In a series of PSA-style videos, Paul Pescador poses questions about government that quickly unravel into a nightmarishly complex knot of existential crises.
Fifty years ago, poet Heberto Padilla was forced to publicly denounce himself and his friends as counterrevolutionaries.
“Devil You Know,” a video essay by Don Edler, looks at the emergence of artificial intelligence systems in political discourse and civic life.
In March, Chang put out an open call for our fears and made a video out of them. Watching it eight months later, I hoped it would help name whatever it was I was feeling.
In Stanya Kahn’s earlier films, Los Angeles seems ready to spark a revolution at any moment. But in the newest adventure, the urban sprawl creeps into the inhabitants’ states of mind, and everything languishes.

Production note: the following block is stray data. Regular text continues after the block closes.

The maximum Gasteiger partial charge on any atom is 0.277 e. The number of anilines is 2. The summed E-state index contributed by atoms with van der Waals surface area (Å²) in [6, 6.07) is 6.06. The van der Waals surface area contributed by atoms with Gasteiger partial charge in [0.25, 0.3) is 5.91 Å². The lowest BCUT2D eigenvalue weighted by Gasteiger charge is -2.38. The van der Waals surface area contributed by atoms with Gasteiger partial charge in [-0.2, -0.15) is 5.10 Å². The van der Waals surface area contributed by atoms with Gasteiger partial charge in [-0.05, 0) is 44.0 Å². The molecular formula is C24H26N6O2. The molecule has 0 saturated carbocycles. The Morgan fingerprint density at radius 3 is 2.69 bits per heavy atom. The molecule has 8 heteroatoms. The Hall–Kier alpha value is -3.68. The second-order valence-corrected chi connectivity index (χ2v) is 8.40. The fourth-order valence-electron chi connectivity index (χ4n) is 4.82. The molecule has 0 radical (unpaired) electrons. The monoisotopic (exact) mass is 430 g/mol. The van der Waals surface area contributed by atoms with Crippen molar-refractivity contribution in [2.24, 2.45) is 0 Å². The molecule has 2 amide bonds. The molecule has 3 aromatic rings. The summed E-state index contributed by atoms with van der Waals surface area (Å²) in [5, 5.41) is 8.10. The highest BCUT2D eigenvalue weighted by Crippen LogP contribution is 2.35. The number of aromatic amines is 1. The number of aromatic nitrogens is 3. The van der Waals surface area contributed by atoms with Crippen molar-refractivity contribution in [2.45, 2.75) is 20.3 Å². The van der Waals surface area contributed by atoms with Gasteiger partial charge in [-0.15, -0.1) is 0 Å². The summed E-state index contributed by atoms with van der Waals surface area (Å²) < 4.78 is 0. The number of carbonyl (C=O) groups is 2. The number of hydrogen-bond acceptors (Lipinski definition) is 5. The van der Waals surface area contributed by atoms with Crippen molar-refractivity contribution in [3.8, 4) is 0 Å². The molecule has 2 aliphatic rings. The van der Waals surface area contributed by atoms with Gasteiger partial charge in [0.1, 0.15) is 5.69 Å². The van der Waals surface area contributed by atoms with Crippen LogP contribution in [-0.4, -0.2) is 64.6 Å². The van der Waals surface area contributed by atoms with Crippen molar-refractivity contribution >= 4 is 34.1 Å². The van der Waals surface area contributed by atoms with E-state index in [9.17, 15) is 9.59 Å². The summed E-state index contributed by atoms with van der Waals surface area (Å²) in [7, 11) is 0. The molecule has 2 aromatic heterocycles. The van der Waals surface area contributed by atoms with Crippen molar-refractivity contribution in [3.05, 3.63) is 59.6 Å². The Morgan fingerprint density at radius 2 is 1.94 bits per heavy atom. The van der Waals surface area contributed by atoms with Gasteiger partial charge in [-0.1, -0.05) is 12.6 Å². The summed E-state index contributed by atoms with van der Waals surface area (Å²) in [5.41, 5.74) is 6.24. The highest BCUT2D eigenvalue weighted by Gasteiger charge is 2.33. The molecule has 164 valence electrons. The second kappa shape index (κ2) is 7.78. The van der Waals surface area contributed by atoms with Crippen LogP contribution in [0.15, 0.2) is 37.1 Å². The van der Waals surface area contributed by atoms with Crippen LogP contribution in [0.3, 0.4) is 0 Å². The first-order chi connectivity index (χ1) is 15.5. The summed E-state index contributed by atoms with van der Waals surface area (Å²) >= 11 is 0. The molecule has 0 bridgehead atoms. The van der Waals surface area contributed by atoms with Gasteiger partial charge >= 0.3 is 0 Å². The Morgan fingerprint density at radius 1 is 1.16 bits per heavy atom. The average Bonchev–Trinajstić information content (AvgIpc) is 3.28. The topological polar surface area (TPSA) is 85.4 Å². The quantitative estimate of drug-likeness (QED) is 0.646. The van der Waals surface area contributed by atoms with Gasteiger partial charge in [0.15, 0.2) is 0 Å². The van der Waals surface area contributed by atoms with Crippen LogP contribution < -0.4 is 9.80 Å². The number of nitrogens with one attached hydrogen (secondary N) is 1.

Snuggle up (with a member of your household) on the museum’s steps and catch works by artists including Howardena Pindell, Jeffrey Gibson, and Adama Delphine Fawundu.
In Blueprints, Cao works primarily as an anthropologist of sorts, creating a space where the past and the future are not so easily demarcated.
The intersectional nature of Davis’s commentary on Black feminism, sexuality, and the distinction between sex and gender has aged incredibly well — much like the artist herself.
Sanja Latinović’s “Abandoned” pierces our self-protective veil with a glimpse of COVID’s raw truth.
Cathode TV will feature experimental shorts, bizarre television feeds, and special themed programs.
We reached out to artists, filmmakers, and Hyperallergic contributors to assemble a list of what we’ve been sharing on our networks, after finding inspiration in Kate Lain’s “Cabin Fever” playlist.
With their exhibition, Look, it’s daybreak, dear, time to sing, Richard Ibghy and Marilou Lemmens investigate the complex, cross-species relationship between birds and humans.